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How to Avoid Uncertainties and Risks When Building a Business in China

How to Avoid Uncertainties and Risks When Building a Business in China

For foreign investors, China is an uncertain and risky market, so it is critical to understand these risks before making an investment.

China, on the other hand, is brimming with opportunities for companies willing to invest time in learning how the country operates and how Chinese consumers think when they buy.

This article discusses the risks that Chinese businesses face, as well as the precautions that must be taken to mitigate these risks and ensure business success. It also shows how to avoid uncertainties and risks when starting a business in China.

According to recent data, foreign direct investment into China increased by 22.3 percent year on year from January to August 2021, totaling $113.7 billion.

The service industry, in particular, expanded by 25.8 percent, with foreign investment in the high-tech services sector increasing by 35.2 percent.

Foreign direct investment (FDI) in China is just one example of why the country continues to be appealing to foreign firms. Other factors, however, play a role in this as well:

A growing consumer class: China’s young population.
People are maturing. They begin to spend a greater proportion of their income, and their purchasing power is expected to more than double over the next ten years.

Political and economic stability: Political and economic stability are critical growth drivers. China has always maintained a stable government with room for further evolution and development.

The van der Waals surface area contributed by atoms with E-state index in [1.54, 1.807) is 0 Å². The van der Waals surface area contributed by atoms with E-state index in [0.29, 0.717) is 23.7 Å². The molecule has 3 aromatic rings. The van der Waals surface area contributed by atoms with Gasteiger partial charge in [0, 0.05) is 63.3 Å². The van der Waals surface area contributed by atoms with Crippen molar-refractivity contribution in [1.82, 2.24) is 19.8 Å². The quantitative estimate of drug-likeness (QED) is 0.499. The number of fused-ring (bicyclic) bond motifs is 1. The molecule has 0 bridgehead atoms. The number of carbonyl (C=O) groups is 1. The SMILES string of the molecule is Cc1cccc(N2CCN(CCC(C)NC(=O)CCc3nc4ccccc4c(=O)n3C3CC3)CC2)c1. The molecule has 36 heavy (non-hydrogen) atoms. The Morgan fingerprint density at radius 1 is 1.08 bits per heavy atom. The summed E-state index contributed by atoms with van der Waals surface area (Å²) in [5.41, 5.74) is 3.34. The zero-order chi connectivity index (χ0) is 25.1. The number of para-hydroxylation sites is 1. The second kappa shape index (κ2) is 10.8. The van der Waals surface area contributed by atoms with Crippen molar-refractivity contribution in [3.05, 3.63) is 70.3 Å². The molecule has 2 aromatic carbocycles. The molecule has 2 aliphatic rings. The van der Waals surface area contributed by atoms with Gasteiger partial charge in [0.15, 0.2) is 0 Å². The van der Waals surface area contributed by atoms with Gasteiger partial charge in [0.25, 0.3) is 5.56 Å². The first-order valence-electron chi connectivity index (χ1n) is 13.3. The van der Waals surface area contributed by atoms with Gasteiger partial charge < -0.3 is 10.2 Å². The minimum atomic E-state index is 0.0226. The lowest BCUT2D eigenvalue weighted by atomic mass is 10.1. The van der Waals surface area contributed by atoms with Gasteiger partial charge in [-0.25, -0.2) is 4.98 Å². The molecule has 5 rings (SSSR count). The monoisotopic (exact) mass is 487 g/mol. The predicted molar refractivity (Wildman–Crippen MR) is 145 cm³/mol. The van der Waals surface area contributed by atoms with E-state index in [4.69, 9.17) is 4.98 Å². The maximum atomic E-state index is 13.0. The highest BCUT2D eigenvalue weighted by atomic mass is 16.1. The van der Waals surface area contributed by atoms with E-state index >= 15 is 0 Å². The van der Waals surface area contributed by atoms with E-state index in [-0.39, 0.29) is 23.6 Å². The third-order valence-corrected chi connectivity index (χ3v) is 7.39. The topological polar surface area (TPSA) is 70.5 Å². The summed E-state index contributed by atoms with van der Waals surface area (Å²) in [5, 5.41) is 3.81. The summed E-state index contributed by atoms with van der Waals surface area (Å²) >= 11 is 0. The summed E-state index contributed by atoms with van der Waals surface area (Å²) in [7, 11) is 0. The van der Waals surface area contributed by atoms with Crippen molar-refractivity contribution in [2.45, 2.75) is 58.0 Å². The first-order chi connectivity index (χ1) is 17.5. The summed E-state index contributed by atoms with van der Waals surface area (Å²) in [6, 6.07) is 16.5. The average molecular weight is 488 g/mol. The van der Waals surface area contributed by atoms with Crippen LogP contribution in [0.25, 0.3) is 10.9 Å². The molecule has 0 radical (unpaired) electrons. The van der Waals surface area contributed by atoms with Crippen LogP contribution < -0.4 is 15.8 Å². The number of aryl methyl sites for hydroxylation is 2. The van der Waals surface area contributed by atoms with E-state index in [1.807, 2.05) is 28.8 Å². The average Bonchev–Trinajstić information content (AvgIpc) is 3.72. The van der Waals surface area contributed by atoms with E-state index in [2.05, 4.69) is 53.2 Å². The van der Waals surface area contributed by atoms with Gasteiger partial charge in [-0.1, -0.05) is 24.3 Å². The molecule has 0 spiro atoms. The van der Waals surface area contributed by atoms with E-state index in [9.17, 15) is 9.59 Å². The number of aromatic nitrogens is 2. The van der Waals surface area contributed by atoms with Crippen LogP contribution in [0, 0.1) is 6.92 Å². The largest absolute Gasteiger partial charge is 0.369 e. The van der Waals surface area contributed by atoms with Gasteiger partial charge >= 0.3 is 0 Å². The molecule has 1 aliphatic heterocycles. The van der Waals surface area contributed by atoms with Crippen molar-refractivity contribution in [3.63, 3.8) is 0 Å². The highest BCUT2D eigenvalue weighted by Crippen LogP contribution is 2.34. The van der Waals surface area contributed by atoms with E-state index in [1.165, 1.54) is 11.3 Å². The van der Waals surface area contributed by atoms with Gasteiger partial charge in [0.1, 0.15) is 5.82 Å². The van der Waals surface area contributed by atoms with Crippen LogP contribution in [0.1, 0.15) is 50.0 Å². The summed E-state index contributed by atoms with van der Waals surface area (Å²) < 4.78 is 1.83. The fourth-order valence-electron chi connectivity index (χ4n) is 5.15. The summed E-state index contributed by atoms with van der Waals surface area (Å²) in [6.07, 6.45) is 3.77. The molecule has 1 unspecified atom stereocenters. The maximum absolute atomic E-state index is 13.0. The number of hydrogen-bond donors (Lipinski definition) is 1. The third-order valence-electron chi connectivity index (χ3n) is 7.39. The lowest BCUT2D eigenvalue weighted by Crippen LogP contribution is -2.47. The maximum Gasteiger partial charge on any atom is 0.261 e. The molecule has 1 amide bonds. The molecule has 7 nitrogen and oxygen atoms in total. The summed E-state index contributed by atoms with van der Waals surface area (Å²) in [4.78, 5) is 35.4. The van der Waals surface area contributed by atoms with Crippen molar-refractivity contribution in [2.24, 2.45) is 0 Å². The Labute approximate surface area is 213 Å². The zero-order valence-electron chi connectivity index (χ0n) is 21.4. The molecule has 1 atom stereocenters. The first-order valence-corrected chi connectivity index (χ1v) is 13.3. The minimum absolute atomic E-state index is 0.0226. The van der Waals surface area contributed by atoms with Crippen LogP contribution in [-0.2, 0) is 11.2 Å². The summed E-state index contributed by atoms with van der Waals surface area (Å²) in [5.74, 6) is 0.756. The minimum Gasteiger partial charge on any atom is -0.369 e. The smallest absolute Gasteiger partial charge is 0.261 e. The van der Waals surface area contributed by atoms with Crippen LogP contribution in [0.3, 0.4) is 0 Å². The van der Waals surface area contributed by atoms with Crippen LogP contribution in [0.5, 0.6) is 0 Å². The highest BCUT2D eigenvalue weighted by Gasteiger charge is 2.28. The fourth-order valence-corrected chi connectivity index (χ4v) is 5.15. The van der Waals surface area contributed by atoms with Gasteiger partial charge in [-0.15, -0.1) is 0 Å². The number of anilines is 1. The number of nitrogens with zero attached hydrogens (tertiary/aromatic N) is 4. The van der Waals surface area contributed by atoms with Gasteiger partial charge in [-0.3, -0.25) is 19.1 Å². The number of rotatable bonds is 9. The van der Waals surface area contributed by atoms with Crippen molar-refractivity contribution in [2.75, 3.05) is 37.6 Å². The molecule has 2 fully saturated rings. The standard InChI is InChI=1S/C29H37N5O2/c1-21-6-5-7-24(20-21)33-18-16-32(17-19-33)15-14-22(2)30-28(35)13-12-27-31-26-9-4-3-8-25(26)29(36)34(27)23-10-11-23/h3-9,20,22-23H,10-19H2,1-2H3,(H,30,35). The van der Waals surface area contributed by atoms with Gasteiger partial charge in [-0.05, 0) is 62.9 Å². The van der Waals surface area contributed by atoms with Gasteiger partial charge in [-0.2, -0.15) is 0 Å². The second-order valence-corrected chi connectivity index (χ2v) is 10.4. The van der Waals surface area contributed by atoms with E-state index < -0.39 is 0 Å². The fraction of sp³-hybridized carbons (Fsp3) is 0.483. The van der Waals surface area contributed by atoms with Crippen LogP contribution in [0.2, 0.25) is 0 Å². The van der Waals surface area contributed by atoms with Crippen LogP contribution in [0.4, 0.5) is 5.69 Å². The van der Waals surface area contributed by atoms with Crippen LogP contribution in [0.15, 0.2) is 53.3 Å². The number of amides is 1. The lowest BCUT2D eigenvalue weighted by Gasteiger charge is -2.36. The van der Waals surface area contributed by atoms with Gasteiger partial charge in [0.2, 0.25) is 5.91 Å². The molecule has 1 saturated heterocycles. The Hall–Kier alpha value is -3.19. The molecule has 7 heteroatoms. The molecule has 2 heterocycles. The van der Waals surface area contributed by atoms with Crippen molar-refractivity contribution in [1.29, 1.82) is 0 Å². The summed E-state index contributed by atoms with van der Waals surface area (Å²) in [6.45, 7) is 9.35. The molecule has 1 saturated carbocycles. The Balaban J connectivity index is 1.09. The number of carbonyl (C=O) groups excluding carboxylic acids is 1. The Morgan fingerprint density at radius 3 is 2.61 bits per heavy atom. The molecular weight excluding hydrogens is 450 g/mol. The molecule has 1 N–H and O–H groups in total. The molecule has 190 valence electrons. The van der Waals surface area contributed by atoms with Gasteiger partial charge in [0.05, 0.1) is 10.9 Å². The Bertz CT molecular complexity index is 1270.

Regulatory environment
The Chinese government encourages commercial and entrepreneurial activity by providing attractive financial incentives such as tax breaks, grants, and low-interest government loans.Risks when building a business in China

China remains a desirable market, but with increased uncertainties and risks. COVID caused numerous problems last year, and it continues to be a problem in light of the recent increase in Delta cases.

However, it was the risk of importing cases from other countries that prompted the country’s closure. If you want to visit China right now, there are strict quarantine policies in place, and obtaining a working visa, business visa, or tourist visa is difficult.

China’s GDP shrank for the first time in decades as a result of the pandemic in 2020.

Companies must consider the following factors in addition to the challenges and risks of doing business in China:

• Market accessibility

China can be a difficult market to enter due to local distribution networks, consumer purchasing habits, and regulatory requirements.

• Statutes and regulations

Chinese laws and regulations are complicated. For example, entering the market and establishing a local entity can be time-consuming and costly.

• Overseeing sales and distribution

With 1.4 billion people, China has a market for any product in the world. The challenge is identifying and managing the appropriate distribution channels to reach them.

• Government concerns

Many businesses that have expanded into China have encountered problems with government procedures.

• Human resources and payroll

Hiring the right employees, managing human resources, providing social benefits, and meeting tax obligations have always been major challenges for many foreign businesses in China. The graph below, from the European Center for Small and Medium Businesses, explains the challenges that Chinese firms face in greater detail. As we can see, the most serious issues are HR issues, the economic situation, financial risks, and administrative hurdles.

China, on the other hand, remains a treasure trove of opportunities and one of the world’s largest markets. Consumer spending power is growing, and consumers are becoming more accepting of foreign products.